We realize the future for blogging was bright, but this bright? Moments ago, Bloomberg View, Bloomberg’s in house blogging operation, announced that El-Erian had joined it as a columnist. And just like that Mohamed has his own unedited venue in which to spill all the dirt on his former employer.
Bloomberg View today announced that Mohamed A. El-Erian is joining the opinion and analysis site as a daily columnist covering economic developments, policy and financial markets.
“Mohamed is one of the world’s most highly-regarded financial and economic observers – and he’s also a wonderful writer” said David Shipley, the senior executive editor of Bloomberg View. “We’re thrilled that he’s going to be sharing his insights with our readers on a daily basis.”
PIMCO is an autonomous subsidiary of Allianz.
Nobody in his right mind (let alone Bill Gross, ‘the king of bonds’) would by toxic European debt.
I highly doubt that PIMCO is a FOMO (aka Fear of Missing Out) buyer.
From the article:
“Recall that it was the IMF itself which said in October of 2012 that European banks needs to sell $4.5 trillion in assets until 2014.”
The elitists are intentionally running everything into the ground and there will be nothing left.
Again, prepare for total collapse.
– PIMCO To Buy Billions In European Toxic Debt (ZeroHedge, March 5, 2014)
Earlier today we were surprised when none other than uber central-planning skeptic, not to mention bond fund manager, Bill Gross threw in the towel and in his latest letter advocated the purchase of risk assets – and Bill Gross is the last person needing reminding that in a day and age when the 10 Year yields just barely over 2.5%, this means not bonds but stocks. The surprise, however, promptly disappeared when we realized that PIMCO is merely the latest entrant in the scramble for yield game following, with a substantial delay to all of its other “alternative” asset management peers, right into ground zero: European toxic debt.
– America’s Bubble Economy Is Going To Become An Economic Black Hole (Economic Collapse, May 22, 2013):
What is going to happen when the greatest economic bubble in the history of the world pops? The mainstream media never talks about that. They are much too busy covering the latest dogfights in Washington and what Justin Bieber has been up to. And most Americans seem to think that if the Dow keeps setting new all-time highs that everything must be okay. Sadly, that is not the case at all. Right now, the U.S. economy is exhibiting all of the classic symptoms of a bubble economy. You can see this when you step back and take a longer-term view of things. Over the past decade, we have added more than 10 trillion dollars to the national debt. But most Americans have shown very little concern as the balance on our national credit card has soared from 6 trillion dollars to nearly 17 trillion dollars. Meanwhile, Wall Street has been transformed into the biggest casino on the planet, and much of the new money that the Federal Reserve has been recklessly printing up has gone into stocks. But the Dow does not keep setting new records because the underlying economic fundamentals are good. Rather, the reckless euphoria that we are seeing in the financial markets right now reminds me very much of 1929. Margin debt is absolutely soaring, and every time that happens a crash rapidly follows. But this time when a crash happens it could very well be unlike anything that we have ever seen before. The top 25 U.S. banks have more than 212 trillion dollars of exposure to derivatives combined, and when that house of cards comes crashing down there is no way that anyone will be able to prop it back up. After all, U.S. GDP for an entire year is only a bit more than 15 trillion dollars.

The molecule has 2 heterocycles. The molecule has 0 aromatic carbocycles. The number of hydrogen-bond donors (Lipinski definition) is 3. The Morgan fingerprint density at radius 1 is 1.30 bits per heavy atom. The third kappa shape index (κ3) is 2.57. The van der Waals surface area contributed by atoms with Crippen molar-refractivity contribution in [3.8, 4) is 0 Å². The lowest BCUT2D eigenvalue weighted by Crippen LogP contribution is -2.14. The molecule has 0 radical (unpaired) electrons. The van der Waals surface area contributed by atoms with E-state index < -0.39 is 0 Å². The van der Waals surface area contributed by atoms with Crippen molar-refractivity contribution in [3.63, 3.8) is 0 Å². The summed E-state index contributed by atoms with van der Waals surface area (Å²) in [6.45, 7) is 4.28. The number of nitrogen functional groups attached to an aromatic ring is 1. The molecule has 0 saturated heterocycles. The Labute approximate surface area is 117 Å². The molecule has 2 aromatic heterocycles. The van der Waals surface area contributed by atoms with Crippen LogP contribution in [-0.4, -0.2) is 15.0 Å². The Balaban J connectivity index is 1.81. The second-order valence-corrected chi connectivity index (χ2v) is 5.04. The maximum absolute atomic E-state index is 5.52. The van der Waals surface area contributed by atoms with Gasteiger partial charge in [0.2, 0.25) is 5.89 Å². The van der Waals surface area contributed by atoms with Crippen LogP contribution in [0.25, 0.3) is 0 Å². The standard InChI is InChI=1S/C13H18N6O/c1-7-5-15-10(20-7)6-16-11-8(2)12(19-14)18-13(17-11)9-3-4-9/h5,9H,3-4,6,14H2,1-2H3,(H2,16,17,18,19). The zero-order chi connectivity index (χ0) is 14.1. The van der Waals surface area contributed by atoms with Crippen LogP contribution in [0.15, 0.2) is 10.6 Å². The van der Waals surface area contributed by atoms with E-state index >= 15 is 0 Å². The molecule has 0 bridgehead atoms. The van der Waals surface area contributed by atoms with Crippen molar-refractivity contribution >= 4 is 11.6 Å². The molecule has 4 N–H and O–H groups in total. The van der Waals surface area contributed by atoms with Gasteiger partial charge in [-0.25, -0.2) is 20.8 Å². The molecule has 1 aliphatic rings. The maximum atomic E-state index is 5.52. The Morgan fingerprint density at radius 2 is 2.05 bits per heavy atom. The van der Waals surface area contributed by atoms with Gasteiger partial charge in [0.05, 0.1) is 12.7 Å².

But most Americans are only focused on the short-term because the mainstream media is only focused on the short-term. Things are good this week and things were good last week, so there is nothing to worry about, right?
Back in April 2012, in “How The Fed’s Visible Hand Is Forcing Corporate Cash Mismanagement” we first explained how despite its best intentions (to boost the Russell 2000 to new all time highs, a goal it achieved), the Fed’s now constant intervention in capital markets has achieved one thing when it comes to the real economy: an unprecedented capital mismanagemenet, where as a result of ZIRP, corporate executives will always opt for short-term, low IRR, myopic cash allocation decisions such as dividend, buyback and, sometimes, M&A, seeking to satisfy shareholders and ignoring real long-term growth opportunities such as R&D spending, efficiency improvements, capital reinvestment, retention and hiring of employees, and generally all those things that determine success for anyone whose investment horizon is longer than the nearest lockup gate. Today, one calendar year later, none other than Bill Gross, in his first investment letter of 2013, admits we were correct: “Zero-bound interest rates, QE maneuvering, and “essentially costless” check writing destroy financial business models and stunt investment decisions which offer increasingly lower ROIs and ROEs. Purchases of “paper” shares as opposed to investments in tangible productive investment assets become the likely preferred corporate choice.”
It is this that should be the focus of economists, and not what the level of the S&P is, as it is no longer indicative of any underlying market fundamentals, but merely how large, in nominal terms, the global balance sheet is. And as long as the impact of peak central-planning on “business models” is ignored, there can be no hope of economic stabilization, let alone improvement. All this and much more, especially his admissions that yes, it is flow, and not stock, that dominates the Fed market impact (think great white shark – must always be moving), if not calculus, in Bill Gross’ latest letter.